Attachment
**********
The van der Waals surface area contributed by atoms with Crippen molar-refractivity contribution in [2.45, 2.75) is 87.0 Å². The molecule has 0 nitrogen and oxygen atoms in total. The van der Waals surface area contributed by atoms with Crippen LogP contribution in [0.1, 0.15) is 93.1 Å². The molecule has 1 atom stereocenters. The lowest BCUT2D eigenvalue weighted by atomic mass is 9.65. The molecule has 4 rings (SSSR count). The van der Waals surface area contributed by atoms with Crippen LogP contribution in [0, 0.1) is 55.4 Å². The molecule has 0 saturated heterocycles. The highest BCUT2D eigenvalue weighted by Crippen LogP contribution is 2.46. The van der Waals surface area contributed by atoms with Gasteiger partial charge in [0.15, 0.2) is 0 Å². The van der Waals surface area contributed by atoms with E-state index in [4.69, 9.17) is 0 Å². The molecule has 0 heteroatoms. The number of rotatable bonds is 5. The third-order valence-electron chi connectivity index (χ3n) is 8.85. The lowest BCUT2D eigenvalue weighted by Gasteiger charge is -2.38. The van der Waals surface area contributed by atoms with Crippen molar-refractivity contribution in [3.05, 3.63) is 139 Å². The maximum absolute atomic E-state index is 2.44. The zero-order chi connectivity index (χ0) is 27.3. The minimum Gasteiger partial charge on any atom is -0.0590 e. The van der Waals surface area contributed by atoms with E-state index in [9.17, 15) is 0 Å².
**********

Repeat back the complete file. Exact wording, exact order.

The van der Waals surface area contributed by atoms with Crippen molar-refractivity contribution in [2.45, 2.75) is 87.0 Å². The molecule has 0 nitrogen and oxygen atoms in total. The van der Waals surface area contributed by atoms with Crippen LogP contribution in [0.1, 0.15) is 93.1 Å². The molecule has 1 atom stereocenters. The lowest BCUT2D eigenvalue weighted by atomic mass is 9.65. The molecule has 4 rings (SSSR count). The van der Waals surface area contributed by atoms with Crippen LogP contribution in [0, 0.1) is 55.4 Å². The molecule has 0 saturated heterocycles. The highest BCUT2D eigenvalue weighted by Crippen LogP contribution is 2.46. The van der Waals surface area contributed by atoms with Gasteiger partial charge in [0.15, 0.2) is 0 Å². The van der Waals surface area contributed by atoms with E-state index in [4.69, 9.17) is 0 Å². The molecule has 0 heteroatoms. The number of rotatable bonds is 5. The third-order valence-electron chi connectivity index (χ3n) is 8.85. The lowest BCUT2D eigenvalue weighted by Gasteiger charge is -2.38. The van der Waals surface area contributed by atoms with Crippen molar-refractivity contribution in [3.05, 3.63) is 139 Å². The maximum absolute atomic E-state index is 2.44. The zero-order chi connectivity index (χ0) is 27.3. The minimum Gasteiger partial charge on any atom is -0.0590 e. The van der Waals surface area contributed by atoms with E-state index in [9.17, 15) is 0 Å².